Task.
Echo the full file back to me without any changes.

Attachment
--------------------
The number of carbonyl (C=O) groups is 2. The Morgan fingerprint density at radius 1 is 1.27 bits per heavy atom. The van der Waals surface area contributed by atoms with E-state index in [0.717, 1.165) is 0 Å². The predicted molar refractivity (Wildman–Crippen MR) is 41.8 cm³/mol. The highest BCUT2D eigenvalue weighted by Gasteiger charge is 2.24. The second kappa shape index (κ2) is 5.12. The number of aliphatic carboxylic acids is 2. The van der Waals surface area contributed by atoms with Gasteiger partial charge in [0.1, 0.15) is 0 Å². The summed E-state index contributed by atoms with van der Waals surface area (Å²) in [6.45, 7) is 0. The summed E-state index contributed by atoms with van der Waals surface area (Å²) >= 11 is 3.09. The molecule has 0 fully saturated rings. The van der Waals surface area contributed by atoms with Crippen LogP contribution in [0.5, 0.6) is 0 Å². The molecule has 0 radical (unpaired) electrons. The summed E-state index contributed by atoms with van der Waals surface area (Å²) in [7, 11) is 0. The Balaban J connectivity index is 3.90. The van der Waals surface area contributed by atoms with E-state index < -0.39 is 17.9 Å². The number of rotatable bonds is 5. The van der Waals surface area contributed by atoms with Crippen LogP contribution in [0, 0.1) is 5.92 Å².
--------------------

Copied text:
The number of carbonyl (C=O) groups is 2. The Morgan fingerprint density at radius 1 is 1.27 bits per heavy atom. The van der Waals surface area contributed by atoms with E-state index in [0.717, 1.165) is 0 Å². The predicted molar refractivity (Wildman–Crippen MR) is 41.8 cm³/mol. The highest BCUT2D eigenvalue weighted by Gasteiger charge is 2.24. The second kappa shape index (κ2) is 5.12. The number of aliphatic carboxylic acids is 2. The van der Waals surface area contributed by atoms with Gasteiger partial charge in [0.1, 0.15) is 0 Å². The summed E-state index contributed by atoms with van der Waals surface area (Å²) in [6.45, 7) is 0. The summed E-state index contributed by atoms with van der Waals surface area (Å²) >= 11 is 3.09. The molecule has 0 fully saturated rings. The van der Waals surface area contributed by atoms with Crippen LogP contribution in [0.5, 0.6) is 0 Å². The molecule has 0 radical (unpaired) electrons. The summed E-state index contributed by atoms with van der Waals surface area (Å²) in [7, 11) is 0. The Balaban J connectivity index is 3.90. The van der Waals surface area contributed by atoms with E-state index < -0.39 is 17.9 Å². The number of rotatable bonds is 5. The van der Waals surface area contributed by atoms with Crippen LogP contribution in [0, 0.1) is 5.92 Å².